Authentic Italian fare representing all regions of Italy and many of owner Chef Anthony Cerrato’s traditional family recipes. The Market Place, 20 Wall Street
Specializing in American farm-to-table cuisine, C.I.A. Grad Chef William Dissen presents a seasonal menu that emphasizes fresh and local.
COFFEE & DESSERTS Izzy’s, 74 North Lexington
A cozy, art-filled cafe serving coffee & a variety of hand crafted specialty drinks, a curated beer and wine selection, plus house baked goods and snacks. Trade & Lore, 37 Wall St.
Chill cafe & community event space serving locally roasted coffee & light bites . PennyCup Coffee, 39 S. Market St.
Set in a vintage double decker bus. With coffees from all over the world and local desserts made with love. Dobra Tea, 78 N. Lexington
Teas sourced directly from their regions of origin. Tea menu is arranged by country, and each tea tells its own story. Vortex, 32 Banks
Made from scratch doughnuts, using only local ingredients. Delicious French Broad Chocolate icing.
Coffee & Baked Goods
BARS & BREWS The Imperial Life, 48 College Street
Small batch spirits, local beers, wine. A seasonally changing selection of craft cocktails. Asheville Brewing, 77 Coxe
A full menu of great food and pizzas, a full bar along with fresh brews on tap straight from the tanks. One World Brewing, 10 patton
A small-batch hand-craft nano-brewery and ale house . Ten taps with a local cider and nine rotating beers including pale ales, stout, brown, sour. Burial Beer Co., 40 Collier
Taproom of Burial Beer set in an industiral space. Serving Belgian farmhouse ales, german lagers and good ole American gold.
APPAREL & GIFTS
Dolce Vita, 34 Wall Street
An eclectic gift boutique that sells locally made wine, cards, handbags, candles, skincare, jewelry, art, unique home decor.
ART & CRAFT Ariel Gallery, 19 Biltmore
A showcase for original works of handmade jewelry, sculpture, glass, fiber, clay, mixed media, and woodwork. Artist-owned & run. Momentum, 24 N Lexington
A contemporary and modern program with an emphasis on emerging and mid-career artists. Paintings, original prints, and innovative sculpture. Blue Spiral, 38 Biltmore
Work by exceptional Southern artists and object makers in a light-filled, 15,000 square-foot gallery. Considerable diversity.
Ragtime Vintage, 20 E. Walnut St
First hour free, $1.25 per ea. additional hour.
Ragtime Vintage Clothing specializes in stylish and wearable vintage fashion for men, women, and children. Items are added weekly.
Civic Center Garage
Enter from behind the Buncombe County Public Library off of Haywood St. or from Rankin Ave.
Spiritex, 14 Haywood
Rankin Avenue Garage
Locally sewn, organically grown, unique cotton clothing. Sustainable clothing for women, men and children.
There are two entrances, one off of Walnut Street and the other off of Rankin Avenue. Wall Street Garage
Old North, 15 W. Walnut
Entrance to this garage is on Otis Street, near Grove Arcade.
Hip boutique showcasing modern & classic clothing from the U.S., Europe & Japan. For men and women. Duncan & York, 33 N. Lexington
A mindful living concept offers customers a feeling that they are buying something connected…to activities, places, interests, values.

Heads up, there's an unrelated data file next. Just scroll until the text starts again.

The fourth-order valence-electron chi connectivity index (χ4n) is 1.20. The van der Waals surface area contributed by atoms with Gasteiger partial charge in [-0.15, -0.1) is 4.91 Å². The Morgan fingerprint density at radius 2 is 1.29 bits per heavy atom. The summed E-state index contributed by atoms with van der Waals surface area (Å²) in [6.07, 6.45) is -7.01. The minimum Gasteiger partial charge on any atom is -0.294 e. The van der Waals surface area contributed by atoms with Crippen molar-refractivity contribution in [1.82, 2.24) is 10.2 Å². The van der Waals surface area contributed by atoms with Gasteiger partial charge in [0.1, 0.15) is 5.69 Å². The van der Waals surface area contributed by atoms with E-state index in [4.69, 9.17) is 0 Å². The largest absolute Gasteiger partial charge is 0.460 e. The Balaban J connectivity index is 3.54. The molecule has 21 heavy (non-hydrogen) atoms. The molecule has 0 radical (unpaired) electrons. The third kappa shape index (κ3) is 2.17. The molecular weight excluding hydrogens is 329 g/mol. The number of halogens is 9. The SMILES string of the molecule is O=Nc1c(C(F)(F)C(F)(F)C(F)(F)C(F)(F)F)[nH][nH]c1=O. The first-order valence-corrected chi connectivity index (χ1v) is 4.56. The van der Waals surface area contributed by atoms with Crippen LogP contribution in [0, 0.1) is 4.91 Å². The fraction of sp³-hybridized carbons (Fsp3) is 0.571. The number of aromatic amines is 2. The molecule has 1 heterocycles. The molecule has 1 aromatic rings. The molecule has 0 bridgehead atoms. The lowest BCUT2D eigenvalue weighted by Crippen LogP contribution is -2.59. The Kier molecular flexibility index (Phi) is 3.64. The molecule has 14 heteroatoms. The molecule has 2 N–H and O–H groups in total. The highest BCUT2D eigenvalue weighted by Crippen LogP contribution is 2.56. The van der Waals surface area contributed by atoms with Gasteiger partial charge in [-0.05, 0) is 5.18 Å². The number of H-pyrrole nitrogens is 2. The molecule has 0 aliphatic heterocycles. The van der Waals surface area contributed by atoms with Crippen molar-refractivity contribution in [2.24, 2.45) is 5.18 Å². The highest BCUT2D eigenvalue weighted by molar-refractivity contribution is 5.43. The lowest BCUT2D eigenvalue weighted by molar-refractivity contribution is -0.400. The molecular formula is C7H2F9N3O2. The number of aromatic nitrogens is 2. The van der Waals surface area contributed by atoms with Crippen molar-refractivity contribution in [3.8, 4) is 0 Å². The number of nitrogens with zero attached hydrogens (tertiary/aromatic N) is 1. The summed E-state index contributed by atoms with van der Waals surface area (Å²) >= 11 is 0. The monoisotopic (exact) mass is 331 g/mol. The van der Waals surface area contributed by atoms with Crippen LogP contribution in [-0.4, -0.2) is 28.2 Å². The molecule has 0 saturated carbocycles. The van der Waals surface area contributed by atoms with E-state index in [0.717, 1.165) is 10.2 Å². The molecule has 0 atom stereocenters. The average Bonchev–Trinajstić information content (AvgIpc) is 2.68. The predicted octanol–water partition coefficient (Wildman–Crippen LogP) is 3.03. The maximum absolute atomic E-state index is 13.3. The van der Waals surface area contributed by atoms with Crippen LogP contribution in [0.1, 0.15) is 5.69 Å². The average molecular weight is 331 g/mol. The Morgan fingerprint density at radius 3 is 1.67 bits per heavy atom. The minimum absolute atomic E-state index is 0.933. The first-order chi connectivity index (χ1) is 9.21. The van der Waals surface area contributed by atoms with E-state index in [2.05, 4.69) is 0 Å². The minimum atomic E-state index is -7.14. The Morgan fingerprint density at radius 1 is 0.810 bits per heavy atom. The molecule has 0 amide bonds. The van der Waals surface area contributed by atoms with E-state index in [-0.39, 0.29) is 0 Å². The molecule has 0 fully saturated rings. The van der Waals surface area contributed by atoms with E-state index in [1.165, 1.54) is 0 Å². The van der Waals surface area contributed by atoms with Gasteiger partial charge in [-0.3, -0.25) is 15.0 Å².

Biltmore Avenue Garage
Entrances are located on Biltmore Avenue (Southbound Only) and South Lexington Ave. Meters for two hours or less, at $1.50 per hour. Parking is free after 6pm and all day Sunday and city holidays. GET LISTED in this guide
Serving roasts from Mountain Air (Asheville), Blanchard’s (VA), Wild Gift (Austin, TX). Wine, Beer & Baked Snacks
PARKS & REC City of Asheville Parks www.ashevillenc.gov
Pack Square Park 1 W Pack Square
www.mountainx.com www.citizen-times.com www.ashevillegrit.com www.exploreasheville.com www.thelaurelofasheville.com www.metroasheville.com
Asheville Visitor Center 36 Montford Avenue Brochures and insider information. An additional information center is in the Pack Square Park Pavilion in the middle of downtown.
Elder & Sage Community Gardens 37 Page Ave. Food Lion Skate Park 50 Cherry St. North
www.asheville.com/calendar-events/ http://eventful.com/asheville/events www.songkick.com mountainx.com/clubland/ TRANSPORTATION
Airport: (828) 209-3660 Asheville Transit System: (828) 253-5691 Greyhound and Trailways: (828) 253-5353 Metro Cab: (828) 254-1155 Yellow Cab Company: (828) 253-3311
EMERGENCY Police: (828) 252-1110
Mission Hospital Emergency: (828) 213-1948 Pharmacy: (828) 258-8511 Fire: (828) 259-5636 Jail: (828) 250-4550
ARTS & CULTURE
Asheville Art Museum (828) 253-3227 YMI Cultural Center (828) 257-4540 Diana Wortham Theater (828) 257-4530 US Cellular Center (828) 259-5736 Asheville Community Theater (828) 254-1320 NC Stage Company (828) 239-0263
Ashevilleâ€™s City Guide
DE DESIGN DONE D RIGHT R
ASHEVILLE MUSIC, ART AND CULTURE
Wear it woodcraft S ASHEVILLE
THE TABLE CO.
Val ley Stre et
Davidson Stree ett
N. Market Street
N. Spruce St.
S. Spruce St.
Fire & Police
YMI Cultural Center
St. ore am c y S
Ban ks A ve.
ar Ch h ut So
S. Market St.
Be au mo nt Str ee t
To Biltmore Estate
Asheville Area Arts Council
Diana Wortham Theater
Roger McGuire Green
e. Av r llie Co
S. Market St.
S. Lexington Ave.
Ra ve ns cro ft
South Slope District
Sawye r Stree t
Hill iard Ave .
Pack Square Park
Museum of Science
Ash elan dA ve.
Gro ve S tree t
N. Lexington Ave.
W Wall ll Street S Pritchard Park
Asheville Community Theater
E. Walnut Street
Battery y Park Ave.
Thomas Wolfe Memorial
Black Mountain College Museum
W. Walnut Street
Fre nch Bro ad Ave .
reet d St woo Hay
Elder & Sage Community Gardens
Center for Craft, Creativity & Design
Â© Copyright 2018 Asheville Map & Guide
treet Oak S
O. Henry Ave.
t Stree Otis
Carter S treet
dfin Street Woodfi
Thomas Wolfe Auditorium
et od Stre Haywo Battle Sq..
U.S. Cellular Center
e. Av ord ntf Mo
Street Hi Hiawassee Hi Basilica of St. Lawrence
Cen tral Ave .
Historic Montford District
Publisher & Designer Asheville Art Museum Pop Up
John C. Tripp (Trippcr8tive.com)
To order bulk quantities or customized maps, write us:
email@example.com Online @ www.metroasheville.com
Published on Dec 8, 2017
Published on Dec 8, 2017
Print copies, just $1 each. Want it customized? Write firstname.lastname@example.org Map and Guide to Downtown Asheville, North Carolina. A...